Farmers on the island will be encouraged to use organic methods to grow the crops that will make the city self-sufficient in food. Battery and fuel cell-powered cars will whirr silently through its precincts.

The Arup engineers working on the project speak with real passion of the prospects for Dongtan. Many of them point out that it is their own children's future that is being secured with this kind of project. Dongtan will look like a science fiction movie, but the principles are tried and tested, said Peter Head, who is managing the project for Arup. Where Dongtan scores particularly highly is in its clever use of existing ideas. There is little to see on Chongming island yet, but given the dramatic changes on the Pudong district of Shanghai, which was transformed from being a sleepy, mosquito-infested wetland into a sleek, urbanised area of skyscrapers and monorails within a few decades, you know that anything is possible when urban planners have their minds set on something.

The island has grown over the past century because of silt deposited by the Yangtze, and further silt dumped in the river delta will be used to increase the available natural habitat for the millions of migrating birds that use the island as a stopping-off point. This adds an additional challenge to developing the island as much of it has been designated as a nature reserve. Mr Head said: "Because of the nearby wetlands and bird sanctuary, there will be no petrol or diesel cars, only fuel-cell or battery-powered cars. This means quiet vehicles, which means people can open their windows again and don't need to use air-conditioning."

President Hu Jintao gave his backing to the project during a visit to the Shanghai Urban Planning Exhibition in China's financial capital. The SIIC, which is controlled by the municipal government of Shanghai, is a powerful voice in urban renewal. Its brief has been to create a development with low-energy consumption that is as close to being carbon neutral as possible.

At the moment, you have to take a ferry to get to the island, but tunnels and bridges will join the island to Shanghai and then it will be 20 minutes away from the centre of Shanghai.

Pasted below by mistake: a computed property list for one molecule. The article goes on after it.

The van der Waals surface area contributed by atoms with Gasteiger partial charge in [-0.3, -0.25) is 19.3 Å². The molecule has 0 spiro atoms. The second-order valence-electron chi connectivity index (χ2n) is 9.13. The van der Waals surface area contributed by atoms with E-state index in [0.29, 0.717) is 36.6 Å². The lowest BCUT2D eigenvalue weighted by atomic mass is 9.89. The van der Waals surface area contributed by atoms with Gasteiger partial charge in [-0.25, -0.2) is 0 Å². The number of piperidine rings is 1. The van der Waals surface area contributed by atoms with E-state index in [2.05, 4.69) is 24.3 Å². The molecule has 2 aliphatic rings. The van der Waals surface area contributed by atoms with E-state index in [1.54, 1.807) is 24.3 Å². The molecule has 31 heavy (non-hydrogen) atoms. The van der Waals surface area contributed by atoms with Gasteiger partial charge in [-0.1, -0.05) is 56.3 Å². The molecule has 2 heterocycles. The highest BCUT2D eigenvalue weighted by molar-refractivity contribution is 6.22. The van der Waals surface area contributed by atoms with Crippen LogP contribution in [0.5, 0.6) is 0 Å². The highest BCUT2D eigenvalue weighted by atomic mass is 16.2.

All cities are major energy users and you can't live in the city without electricity. It's hard to get by without a car. At the same time, the only way to deal with climate change is to address the rapid growth of cities. Mr Head said: "We're unravelling a whole series of self-inflicted problems which just seem to disappear. This gives people choices about how to live a low ecological-footprint lifestyle. Dongtan is not about a physical solution that can be copied, it's about a process that delivers, and a methodology we can apply in London or anywhere else."

Initially, some of Dongtan's residents will commute to Shanghai for work, but the goal is to provide employment for most of the island's residents. The planners hope that ultimately companies will choose Dongtan as a place to live and work.

Chris Luebkeman, who heads Arup's global foresight and innovation initiative, clearly sees the project as a potential saviour for our way of life on this planet. "Yes, we can save the world. If we want to," he said. "This project is a search for a way forward, a wish not to repeat what's happened in other cities." He is no naïve planner - he points out how China is building a coal power station a week - but he recognises how China, like every other country, will run out of fossil fuels if something is not done.

Urban areas will make up about 40 per cent of the land area of Dongtan, and one of the key aspects of the city's design will be preventing light and noise pollution, as well as emissions and water discharge reaching adjacent wetland areas. Canals, lakes and marinas will run through the city, with solar-powered water taxis. Visitors will park their cars outside the city and use public transport to get around inside the city. "This is about China trying to curb inappropriate demand, to modify demand into a more efficient utilisation of the resource," said Mr Luebkeman.

Mr Head added: "This is about reducing the footprint of life, about why we buy and why we consume. I can see a fashion developing in improving energy use, in having a higher quality of life with walking and cycling."